|793 by topic|
|Ab urbe condita||1546|
|Balinese saka calendar||714–715|
|Chinese calendar||壬申年 (Water Monkey)|
3489 or 3429
— to —
癸酉年 (Water Rooster)
3490 or 3430
|- Vikram Samvat||849–850|
|- Shaka Samvat||714–715|
|- Kali Yuga||3893–3894|
|Japanese calendar||Enryaku 12|
|Minguo calendar||1119 before ROC|
|Seleucid era||1104/1105 AG|
|Thai solar calendar||1335–1336|
919 or 538 or −234
— to —
920 or 539 or −233
Year 793 (DCCXCIII) was a common year starting on Tuesday (link will display the full calendar) of the Julian calendar. The denomination 793 for this year has been used since the early medieval period, when the Anno Domini calendar era became the prevalent method in Europe for naming years.
- King Charlemagne orders a 3 kilometre long channel dug from Treuchtlingen to Weißenburg (the Rhine and Danube river basins), to improve the transportation of goods between the Rhineland and Bavaria. Charlemagne's son, Pepin of Italy, campaigns against the Lombards in Benevento (Southern Italy).
- Frisian–Frankish War: Count Theoderic is sent to Frisia, to muster troops for another offensive against the Avar Khaganate. He is attacked and probably killed by Saxon rebels, near the mouth of the Weser River. The Frisians revolt, and Charlemagne deports Saxon families from north of the river Elbe.
- June 8 – Viking raiders attack the Northumbrian coast, arriving in longships from either Denmark or Norway, and sacking the monastery of Lindisfarne. Many of the monks are killed or enslaved. It is the first Viking attack on a monastery in the British Isles, although it is not the first known Viking attack in the British Isles. The first attack came in 789, when Vikings raided the settlement of Portland in Dorset.
- Emir Hisham I of Córdoba calls for a jihad ("Holy War") against the Christian Franks. He assembles an army of 70,000 men, half of which attacks the Kingdom of Asturias, destroying its capital, Oviedo, while the other half invades Languedoc, penetrating as far as Narbonne. After capturing the city, the contingent moved towards Carcassonne and conquered it too. Both armies return to Córdoba enriched with the spoils of war.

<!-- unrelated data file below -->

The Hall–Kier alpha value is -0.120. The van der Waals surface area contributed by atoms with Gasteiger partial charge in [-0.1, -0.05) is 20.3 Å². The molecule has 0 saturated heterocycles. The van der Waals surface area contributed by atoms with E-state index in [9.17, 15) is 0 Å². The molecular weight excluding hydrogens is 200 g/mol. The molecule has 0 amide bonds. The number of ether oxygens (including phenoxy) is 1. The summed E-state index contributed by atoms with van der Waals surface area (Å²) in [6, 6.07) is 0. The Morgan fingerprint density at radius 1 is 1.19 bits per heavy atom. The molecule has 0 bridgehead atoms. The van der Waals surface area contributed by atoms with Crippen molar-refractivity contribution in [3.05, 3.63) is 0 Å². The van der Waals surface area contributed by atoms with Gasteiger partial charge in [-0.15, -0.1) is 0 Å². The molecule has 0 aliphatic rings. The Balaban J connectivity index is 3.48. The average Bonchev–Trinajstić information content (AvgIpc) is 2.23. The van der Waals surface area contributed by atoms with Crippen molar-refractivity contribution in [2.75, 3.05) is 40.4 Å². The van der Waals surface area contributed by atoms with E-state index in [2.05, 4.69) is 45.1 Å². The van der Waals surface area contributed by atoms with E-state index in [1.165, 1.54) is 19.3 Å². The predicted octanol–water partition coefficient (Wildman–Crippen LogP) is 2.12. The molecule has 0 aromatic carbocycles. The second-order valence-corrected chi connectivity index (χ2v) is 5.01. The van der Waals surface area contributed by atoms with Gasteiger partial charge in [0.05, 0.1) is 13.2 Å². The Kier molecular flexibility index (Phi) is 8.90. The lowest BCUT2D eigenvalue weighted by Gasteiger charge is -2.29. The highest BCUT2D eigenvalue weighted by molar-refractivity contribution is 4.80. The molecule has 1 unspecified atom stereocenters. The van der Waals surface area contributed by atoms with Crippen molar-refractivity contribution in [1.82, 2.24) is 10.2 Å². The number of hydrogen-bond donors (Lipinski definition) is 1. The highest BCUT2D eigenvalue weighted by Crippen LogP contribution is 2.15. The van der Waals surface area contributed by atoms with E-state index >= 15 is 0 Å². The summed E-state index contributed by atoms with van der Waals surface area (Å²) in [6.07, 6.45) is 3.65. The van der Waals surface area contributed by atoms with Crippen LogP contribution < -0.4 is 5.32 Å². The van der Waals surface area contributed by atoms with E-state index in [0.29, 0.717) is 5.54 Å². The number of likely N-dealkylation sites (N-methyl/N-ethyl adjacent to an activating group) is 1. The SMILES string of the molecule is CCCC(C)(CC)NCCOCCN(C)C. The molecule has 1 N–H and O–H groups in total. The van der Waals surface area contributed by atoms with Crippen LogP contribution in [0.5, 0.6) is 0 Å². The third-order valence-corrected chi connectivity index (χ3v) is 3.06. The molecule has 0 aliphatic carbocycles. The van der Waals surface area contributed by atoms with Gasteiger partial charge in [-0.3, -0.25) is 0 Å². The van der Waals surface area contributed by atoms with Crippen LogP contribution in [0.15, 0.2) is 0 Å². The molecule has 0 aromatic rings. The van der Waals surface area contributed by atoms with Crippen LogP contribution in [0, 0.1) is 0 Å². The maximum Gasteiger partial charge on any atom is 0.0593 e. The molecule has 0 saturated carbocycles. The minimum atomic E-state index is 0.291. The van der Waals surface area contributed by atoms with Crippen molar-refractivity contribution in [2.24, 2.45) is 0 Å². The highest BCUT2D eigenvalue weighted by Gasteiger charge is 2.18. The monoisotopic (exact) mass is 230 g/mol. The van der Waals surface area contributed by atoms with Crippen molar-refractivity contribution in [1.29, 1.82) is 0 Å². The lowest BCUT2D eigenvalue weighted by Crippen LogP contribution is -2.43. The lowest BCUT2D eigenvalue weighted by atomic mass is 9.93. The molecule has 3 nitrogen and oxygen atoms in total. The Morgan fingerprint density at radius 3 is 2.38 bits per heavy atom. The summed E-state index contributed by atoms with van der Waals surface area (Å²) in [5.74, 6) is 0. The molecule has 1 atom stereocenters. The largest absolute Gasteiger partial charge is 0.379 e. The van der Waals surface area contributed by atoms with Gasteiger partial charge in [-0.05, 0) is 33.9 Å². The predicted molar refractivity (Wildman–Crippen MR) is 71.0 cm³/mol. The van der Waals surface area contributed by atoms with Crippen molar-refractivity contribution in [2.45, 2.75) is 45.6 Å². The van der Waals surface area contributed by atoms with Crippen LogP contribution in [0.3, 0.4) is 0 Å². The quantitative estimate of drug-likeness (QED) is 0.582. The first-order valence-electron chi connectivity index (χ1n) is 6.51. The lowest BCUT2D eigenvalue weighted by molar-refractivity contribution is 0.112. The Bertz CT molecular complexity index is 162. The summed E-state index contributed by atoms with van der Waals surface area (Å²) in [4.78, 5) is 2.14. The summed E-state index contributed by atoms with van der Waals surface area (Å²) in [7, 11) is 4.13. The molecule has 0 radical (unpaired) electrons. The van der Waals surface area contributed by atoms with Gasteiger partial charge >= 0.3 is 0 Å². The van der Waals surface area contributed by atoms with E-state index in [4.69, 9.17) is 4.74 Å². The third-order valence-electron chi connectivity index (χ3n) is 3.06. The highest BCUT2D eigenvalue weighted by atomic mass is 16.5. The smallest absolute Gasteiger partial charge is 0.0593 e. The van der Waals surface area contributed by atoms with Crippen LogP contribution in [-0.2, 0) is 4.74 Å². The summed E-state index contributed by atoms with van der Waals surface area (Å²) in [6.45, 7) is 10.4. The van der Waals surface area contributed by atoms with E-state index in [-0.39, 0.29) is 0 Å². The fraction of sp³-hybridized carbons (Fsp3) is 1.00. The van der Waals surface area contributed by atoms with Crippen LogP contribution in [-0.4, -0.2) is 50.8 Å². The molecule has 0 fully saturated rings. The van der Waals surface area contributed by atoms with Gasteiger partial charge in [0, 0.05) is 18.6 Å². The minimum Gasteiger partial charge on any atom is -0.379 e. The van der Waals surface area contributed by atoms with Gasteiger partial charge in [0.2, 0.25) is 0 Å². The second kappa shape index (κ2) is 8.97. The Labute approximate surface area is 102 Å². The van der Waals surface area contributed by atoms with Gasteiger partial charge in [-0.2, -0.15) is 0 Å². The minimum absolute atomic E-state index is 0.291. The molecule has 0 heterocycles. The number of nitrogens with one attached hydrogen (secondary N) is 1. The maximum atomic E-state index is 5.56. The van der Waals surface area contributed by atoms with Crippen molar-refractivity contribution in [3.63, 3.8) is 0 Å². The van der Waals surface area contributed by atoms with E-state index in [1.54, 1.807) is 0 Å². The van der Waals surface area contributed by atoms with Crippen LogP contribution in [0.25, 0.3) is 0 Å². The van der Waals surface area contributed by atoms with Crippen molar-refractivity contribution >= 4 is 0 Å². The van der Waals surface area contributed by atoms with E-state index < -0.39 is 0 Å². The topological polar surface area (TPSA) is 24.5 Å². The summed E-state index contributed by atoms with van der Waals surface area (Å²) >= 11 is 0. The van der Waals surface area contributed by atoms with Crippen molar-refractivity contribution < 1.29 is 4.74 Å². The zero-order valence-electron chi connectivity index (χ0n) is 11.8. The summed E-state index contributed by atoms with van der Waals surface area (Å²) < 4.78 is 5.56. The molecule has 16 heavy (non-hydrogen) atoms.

- Arab traders make Baghdad a financial center of the Silk Road between China and Europe. Caravans carry little or no money on their long journeys; Chinese traders use what they call fei qian (zh) ("flying money") to avoid robbery. The Arabs have adopted a similar banking system known as hawala to transmit funds (approximate date).
- August 17 – Quriaqos of Tagrit is consecrated Syriac Orthodox Patriarch of Antioch at Harran.
- King Offa of Mercia founds an abbey at St Albans.
- Arnulf of Sens, Frankish nobleman (or 794)
- Li Ning, prince of the Tang Dynasty (d. 812)
- Theophylact, Byzantine co-emperor (approximate date)
- Wei Mo, chancellor of the Tang Dynasty (d. 858)
- Wu Yuanji, general of the Tang Dynasty (or 783)
- Zhou Chi, chancellor of the Tang Dynasty (d. 851)
- February 22 – Sicga, Anglo-Saxon nobleman
- Idriss I, Muslim emir and founder of the Idrisid Dynasty (or 791)
- ^ David Nicolle (2014). The Conquest of Saxony AD 782–785, p. 20. ISBN 978-1-78200-825-5
- ^ David Nicolle (2014). The Conquest of Saxony AD 782–785, p. 80. ISBN 978-1-78200-825-5
- ^ "Hisham I - Emir of Cordoba". April 26, 2021.
- ^ "Carcassonne City".
- ^ Witakowski, Witold (2011). "Quryaqos". In Sebastian P. Brock; Aaron M. Butts; George A. Kiraz; Lucas Van Rompay (eds.). Gorgias Encyclopedic Dictionary of the Syriac Heritage: Electronic Edition. Retrieved May 22, 2020.
- ^ Meynier, Gilbert (2010). L'Algérie cœur du Maghreb classique. De l'ouverture islamo-arabe au repli (658–1518). Paris: La Découverte. p. 28.